With Ohio being the second largest puppy mill state, the new anti-puppy-mill legislation (HB 506) which Governor John Kashich signed into law, improving the standards of care for dogs in breeding operations, Ohio is now the leader in the nation for protecting breeding dogs, and has help push the fight forward with bringing an end to commercial breeding operation neglect and cruelty.
The new law bans cruel practices used by commercial breeders such as cramming dogs into cages that are stacked on top of each other and depriving animals of basic necessities, such as routine veterinary care, space to move and exercise. Now, each dog in a high volume breeding facility (six or more dogs) is required to have an annual veterinary examination, be given daily exercise that allows a dog to extend to full stride, play, and engage in other types of mentally stimulating and social behaviors, and enrichment in the environment of a confined dog to enhance the dog’s physical and psychological well-being by providing stimuli that meets the dog’s breed-specific needs. Dogs can no longer be crammed into filthy cages stacked on top of each other, but must be kept in clean enclosures, be provided good food, water and be housed with other dogs in temperature-regulated kennels. The law also limits the number of times a dog can be bred and mandates that only healthy dogs can be bred.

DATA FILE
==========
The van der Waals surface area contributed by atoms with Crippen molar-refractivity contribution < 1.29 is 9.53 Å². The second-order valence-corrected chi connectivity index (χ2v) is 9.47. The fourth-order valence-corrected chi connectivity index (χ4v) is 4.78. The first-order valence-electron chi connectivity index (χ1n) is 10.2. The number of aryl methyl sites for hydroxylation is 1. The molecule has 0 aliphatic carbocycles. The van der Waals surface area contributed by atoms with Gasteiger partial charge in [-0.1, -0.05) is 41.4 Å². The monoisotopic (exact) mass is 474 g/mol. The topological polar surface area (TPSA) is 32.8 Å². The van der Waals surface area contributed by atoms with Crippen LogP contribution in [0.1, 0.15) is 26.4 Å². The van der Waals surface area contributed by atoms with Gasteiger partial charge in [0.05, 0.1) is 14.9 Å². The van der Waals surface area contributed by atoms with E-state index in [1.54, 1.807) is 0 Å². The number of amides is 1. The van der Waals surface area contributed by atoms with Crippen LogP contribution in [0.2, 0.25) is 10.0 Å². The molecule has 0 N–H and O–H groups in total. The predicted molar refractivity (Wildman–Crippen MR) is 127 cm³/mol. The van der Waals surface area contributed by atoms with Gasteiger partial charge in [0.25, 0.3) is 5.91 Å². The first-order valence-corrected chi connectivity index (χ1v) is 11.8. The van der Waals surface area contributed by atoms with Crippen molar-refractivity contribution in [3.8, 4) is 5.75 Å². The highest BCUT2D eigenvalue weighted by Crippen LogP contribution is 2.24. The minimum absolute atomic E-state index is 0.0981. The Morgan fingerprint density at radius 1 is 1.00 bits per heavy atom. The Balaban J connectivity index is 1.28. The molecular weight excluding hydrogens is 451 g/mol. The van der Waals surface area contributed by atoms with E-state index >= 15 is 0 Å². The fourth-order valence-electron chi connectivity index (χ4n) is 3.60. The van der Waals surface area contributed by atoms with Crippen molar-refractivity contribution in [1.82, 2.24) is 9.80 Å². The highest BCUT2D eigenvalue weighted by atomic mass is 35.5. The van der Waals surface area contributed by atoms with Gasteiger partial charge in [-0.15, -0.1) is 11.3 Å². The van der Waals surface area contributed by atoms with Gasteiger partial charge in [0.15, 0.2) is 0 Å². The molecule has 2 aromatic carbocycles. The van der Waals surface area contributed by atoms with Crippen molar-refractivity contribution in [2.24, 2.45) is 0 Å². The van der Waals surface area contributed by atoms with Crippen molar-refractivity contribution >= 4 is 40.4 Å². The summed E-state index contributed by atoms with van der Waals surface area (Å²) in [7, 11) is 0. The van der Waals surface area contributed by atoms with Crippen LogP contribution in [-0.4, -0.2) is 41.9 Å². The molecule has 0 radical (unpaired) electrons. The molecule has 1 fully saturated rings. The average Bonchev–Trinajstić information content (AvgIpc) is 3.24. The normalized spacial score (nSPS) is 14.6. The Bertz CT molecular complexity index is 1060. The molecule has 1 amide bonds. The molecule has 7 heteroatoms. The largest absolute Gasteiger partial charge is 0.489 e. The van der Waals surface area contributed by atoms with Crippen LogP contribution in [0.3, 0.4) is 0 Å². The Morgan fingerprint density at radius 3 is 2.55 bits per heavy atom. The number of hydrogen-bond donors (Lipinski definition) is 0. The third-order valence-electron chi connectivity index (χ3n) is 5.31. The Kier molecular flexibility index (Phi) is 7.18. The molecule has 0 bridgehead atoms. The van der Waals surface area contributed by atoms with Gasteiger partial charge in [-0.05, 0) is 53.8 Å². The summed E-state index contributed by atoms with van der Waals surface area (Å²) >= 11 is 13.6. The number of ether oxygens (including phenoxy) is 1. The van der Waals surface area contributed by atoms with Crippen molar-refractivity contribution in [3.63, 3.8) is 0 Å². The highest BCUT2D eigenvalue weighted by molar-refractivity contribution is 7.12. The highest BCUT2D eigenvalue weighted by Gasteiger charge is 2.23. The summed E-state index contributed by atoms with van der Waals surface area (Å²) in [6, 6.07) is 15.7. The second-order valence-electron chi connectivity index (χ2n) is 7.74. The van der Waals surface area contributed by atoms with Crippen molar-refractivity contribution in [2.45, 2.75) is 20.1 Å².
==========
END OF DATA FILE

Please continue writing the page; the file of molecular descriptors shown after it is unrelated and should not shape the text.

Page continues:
After December 31, 2021, the law will extend to banning wire flooring and will require an increase in the size of the kennels to allow extra space for dogs to move around more freely, There are many other reforms in HB 506, which can be read in its entirety at: https://bit.ly/2P4mI8B.
The new Ohio law has far reaching impact, in that it not only protects and improves the lives of breeding dogs Ohio, but also protects consumers because, regardless of where the the commercial breeding operations are located, they will have to comply to the humane standards as set forth, if they want to sell to Ohio consumers. The new law also holds retailers selling puppies in Ohio accountable and responsible, requiring them to acquire animals solely from breeders who meet these standards.
Under the new laws, the Ohio Department of Agriculture will continue to license and inspect breeders and those found in violation will be required to pay civil penalties. When there is a violation of the state animal cruelty and neglect laws, local law enforcement officials can pursue criminal charges.
While this new law is a huge step forward, the only way to stop puppy mill cruelty is for consumers to stop buying puppies from pet stores and online breeders. If consumers haven’t screened the breeder or personally seen the living conditions of the parents, chances are the cute puppy has come from a puppy mill. Adoption should be the first consideration as there are a lot of great dogs and puppies in shelters and rescues needing homes.
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